It’s no wonder the peace lily (Spathiphyllum wallisii) is one of the most popular houseplants available today. With its glossy dark green leaves and dramatic hooded white flowers, it makes a fabulous focal point in any room. This visitor from the tropical rainforests of South America has been brightening up our homes since the 1870s, thanks to its good looks and easy-going nature. Here’s how to keep your peace lily looking its best.
Where to grow a peace lily
Being rainforest plants, peace lilies like a warm, humid and semi-shaded environment. Place your peace lily out of direct sunlight and stand the pot on a water-filled saucer of pebbles to increase the humidity level around the plant. Peace lilies are good at letting you know when they need watering, as they’ll start to wilt. Ideally, you should water regularly enough to prevent them wilting, but if you do occasionally forget, don’t worry – peace lilies revive amazingly well. Feed once a month from spring to autumn with a balanced liquid houseplant feed, and wipe the leaves with a damp cloth to remove dust.
Always keep peace lilies away from pets, as the plants contain oxalates which are toxic to both cats and dogs.
Getting a peace lily to flower
Peace lilies flower best in bright but indirect light, and usually flower in spring, producing one or two white hooded blooms that can last for over a month. They may occasionally flower again in autumn. Once the flowers have faded, deadhead them to keep the plant looking neat.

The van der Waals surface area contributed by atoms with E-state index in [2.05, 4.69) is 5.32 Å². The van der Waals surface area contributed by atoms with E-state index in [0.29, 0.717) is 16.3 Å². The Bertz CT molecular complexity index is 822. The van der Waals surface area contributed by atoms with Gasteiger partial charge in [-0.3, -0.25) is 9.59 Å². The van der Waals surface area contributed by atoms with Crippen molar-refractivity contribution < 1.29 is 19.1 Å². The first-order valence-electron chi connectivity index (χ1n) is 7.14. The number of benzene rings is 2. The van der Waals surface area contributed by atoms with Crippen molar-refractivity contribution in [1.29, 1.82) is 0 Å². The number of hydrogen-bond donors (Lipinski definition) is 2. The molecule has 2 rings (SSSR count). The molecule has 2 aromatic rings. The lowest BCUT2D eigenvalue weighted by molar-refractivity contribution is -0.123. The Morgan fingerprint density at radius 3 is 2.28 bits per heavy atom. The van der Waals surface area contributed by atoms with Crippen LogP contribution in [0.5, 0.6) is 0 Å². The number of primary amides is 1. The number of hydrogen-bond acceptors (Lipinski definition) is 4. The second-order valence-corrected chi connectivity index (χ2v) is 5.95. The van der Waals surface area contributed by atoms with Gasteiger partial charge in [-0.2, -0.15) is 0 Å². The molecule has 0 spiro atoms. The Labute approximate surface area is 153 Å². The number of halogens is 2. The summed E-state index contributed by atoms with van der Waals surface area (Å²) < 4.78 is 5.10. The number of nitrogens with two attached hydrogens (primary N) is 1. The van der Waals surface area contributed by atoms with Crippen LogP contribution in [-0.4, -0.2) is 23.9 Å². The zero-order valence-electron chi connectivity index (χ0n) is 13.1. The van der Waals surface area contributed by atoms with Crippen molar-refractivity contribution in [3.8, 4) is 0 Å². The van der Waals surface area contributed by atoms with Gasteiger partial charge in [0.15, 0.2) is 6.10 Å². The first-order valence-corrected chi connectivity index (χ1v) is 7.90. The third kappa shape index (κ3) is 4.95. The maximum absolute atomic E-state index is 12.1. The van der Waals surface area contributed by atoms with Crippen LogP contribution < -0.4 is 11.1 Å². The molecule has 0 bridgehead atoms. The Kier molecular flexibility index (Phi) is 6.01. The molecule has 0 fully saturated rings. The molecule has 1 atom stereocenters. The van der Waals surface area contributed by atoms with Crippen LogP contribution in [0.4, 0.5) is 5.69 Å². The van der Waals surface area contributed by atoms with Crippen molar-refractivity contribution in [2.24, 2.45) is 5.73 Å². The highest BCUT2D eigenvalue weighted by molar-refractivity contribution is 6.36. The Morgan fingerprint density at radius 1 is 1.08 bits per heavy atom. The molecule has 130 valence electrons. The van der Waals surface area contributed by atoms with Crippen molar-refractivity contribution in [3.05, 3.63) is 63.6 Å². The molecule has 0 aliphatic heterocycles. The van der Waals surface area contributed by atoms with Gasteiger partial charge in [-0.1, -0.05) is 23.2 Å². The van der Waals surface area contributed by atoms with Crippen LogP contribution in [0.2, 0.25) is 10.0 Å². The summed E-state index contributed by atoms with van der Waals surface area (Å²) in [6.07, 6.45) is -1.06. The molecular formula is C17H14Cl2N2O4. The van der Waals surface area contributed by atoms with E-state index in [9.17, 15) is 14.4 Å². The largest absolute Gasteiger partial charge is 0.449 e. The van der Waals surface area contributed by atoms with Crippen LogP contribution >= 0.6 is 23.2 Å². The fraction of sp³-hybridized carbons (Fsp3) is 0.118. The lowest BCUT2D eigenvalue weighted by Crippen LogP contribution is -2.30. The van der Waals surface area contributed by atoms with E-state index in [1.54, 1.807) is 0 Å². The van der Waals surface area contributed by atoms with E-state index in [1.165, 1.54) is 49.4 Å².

Repotting a peace lily
If your peace lily’s roots are starting to grow out of the pot’s drainage holes, it’s time to repot it into a slightly larger container. Here’s how it’s done:
- Water your peace lily the day before you repot it.
- Fill the new container one-third full with multipurpose potting compost.
- Remove the plant from its old container and tease the roots loose if necessary.
- Place it in the new container, fill around the roots with compost and press down gently. Top up the box with compost to about 1cm (0.5in) below its rim.
- Water well and allow to drain through, then place the new container on its drip tray.
Common problems with peace lilies
Browning leaf tips is a common problem, and this could be the result of overwatering, overfeeding, or a lack of humidity. Change one condition at a time and observe the effect on your plant. Yellowing leaves means that the plant is getting too much sunlight and needs to be moved out of direct light. Peace lilies are usually free from most pests and diseases, and regular wiping of the leaves will get rid of the occasional aphid or other pests.
Peace lilies and other houseplants help make our homes into calm and tranquil spaces. Contact us to find out more about our range of houseplants and other gardening products.